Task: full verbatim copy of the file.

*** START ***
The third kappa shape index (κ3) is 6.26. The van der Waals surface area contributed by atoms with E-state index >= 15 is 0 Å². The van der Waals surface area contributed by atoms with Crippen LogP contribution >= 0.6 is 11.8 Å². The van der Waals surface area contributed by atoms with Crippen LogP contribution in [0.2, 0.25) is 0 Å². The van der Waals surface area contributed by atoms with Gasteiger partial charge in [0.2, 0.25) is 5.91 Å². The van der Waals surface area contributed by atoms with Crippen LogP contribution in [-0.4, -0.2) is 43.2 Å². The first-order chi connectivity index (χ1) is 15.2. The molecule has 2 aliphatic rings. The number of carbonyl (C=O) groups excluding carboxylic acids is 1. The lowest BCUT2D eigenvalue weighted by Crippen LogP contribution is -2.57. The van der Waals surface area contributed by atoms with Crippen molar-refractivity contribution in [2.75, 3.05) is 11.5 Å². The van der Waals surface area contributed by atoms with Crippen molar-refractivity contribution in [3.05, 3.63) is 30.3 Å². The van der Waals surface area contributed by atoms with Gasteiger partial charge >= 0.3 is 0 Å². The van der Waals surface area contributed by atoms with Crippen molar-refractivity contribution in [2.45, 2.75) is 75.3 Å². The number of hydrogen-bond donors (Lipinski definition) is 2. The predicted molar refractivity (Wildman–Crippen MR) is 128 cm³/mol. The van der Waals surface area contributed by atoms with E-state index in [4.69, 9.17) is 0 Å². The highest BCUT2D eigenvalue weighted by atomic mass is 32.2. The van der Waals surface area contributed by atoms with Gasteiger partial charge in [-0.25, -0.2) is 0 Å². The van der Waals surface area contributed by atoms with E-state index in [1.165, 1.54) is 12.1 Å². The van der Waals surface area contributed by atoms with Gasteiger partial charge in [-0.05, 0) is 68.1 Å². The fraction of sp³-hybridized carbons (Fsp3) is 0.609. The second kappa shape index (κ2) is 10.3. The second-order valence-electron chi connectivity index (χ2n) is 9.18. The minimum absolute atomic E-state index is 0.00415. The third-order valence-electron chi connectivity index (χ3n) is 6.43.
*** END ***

The third kappa shape index (κ3) is 6.26. The van der Waals surface area contributed by atoms with E-state index >= 15 is 0 Å². The van der Waals surface area contributed by atoms with Crippen LogP contribution >= 0.6 is 11.8 Å². The van der Waals surface area contributed by atoms with Crippen LogP contribution in [0.2, 0.25) is 0 Å². The van der Waals surface area contributed by atoms with Gasteiger partial charge in [0.2, 0.25) is 5.91 Å². The van der Waals surface area contributed by atoms with Crippen LogP contribution in [-0.4, -0.2) is 43.2 Å². The first-order chi connectivity index (χ1) is 15.2. The molecule has 2 aliphatic rings. The number of carbonyl (C=O) groups excluding carboxylic acids is 1. The lowest BCUT2D eigenvalue weighted by Crippen LogP contribution is -2.57. The van der Waals surface area contributed by atoms with Crippen molar-refractivity contribution in [2.75, 3.05) is 11.5 Å². The van der Waals surface area contributed by atoms with Crippen molar-refractivity contribution in [3.05, 3.63) is 30.3 Å². The van der Waals surface area contributed by atoms with Gasteiger partial charge >= 0.3 is 0 Å². The van der Waals surface area contributed by atoms with Crippen molar-refractivity contribution in [2.45, 2.75) is 75.3 Å². The number of hydrogen-bond donors (Lipinski definition) is 2. The predicted molar refractivity (Wildman–Crippen MR) is 128 cm³/mol. The van der Waals surface area contributed by atoms with E-state index in [4.69, 9.17) is 0 Å². The highest BCUT2D eigenvalue weighted by atomic mass is 32.2. The van der Waals surface area contributed by atoms with Gasteiger partial charge in [-0.25, -0.2) is 0 Å². The van der Waals surface area contributed by atoms with E-state index in [1.165, 1.54) is 12.1 Å². The van der Waals surface area contributed by atoms with Gasteiger partial charge in [-0.05, 0) is 68.1 Å². The fraction of sp³-hybridized carbons (Fsp3) is 0.609. The second kappa shape index (κ2) is 10.3. The second-order valence-electron chi connectivity index (χ2n) is 9.18. The minimum absolute atomic E-state index is 0.00415. The third-order valence-electron chi connectivity index (χ3n) is 6.43.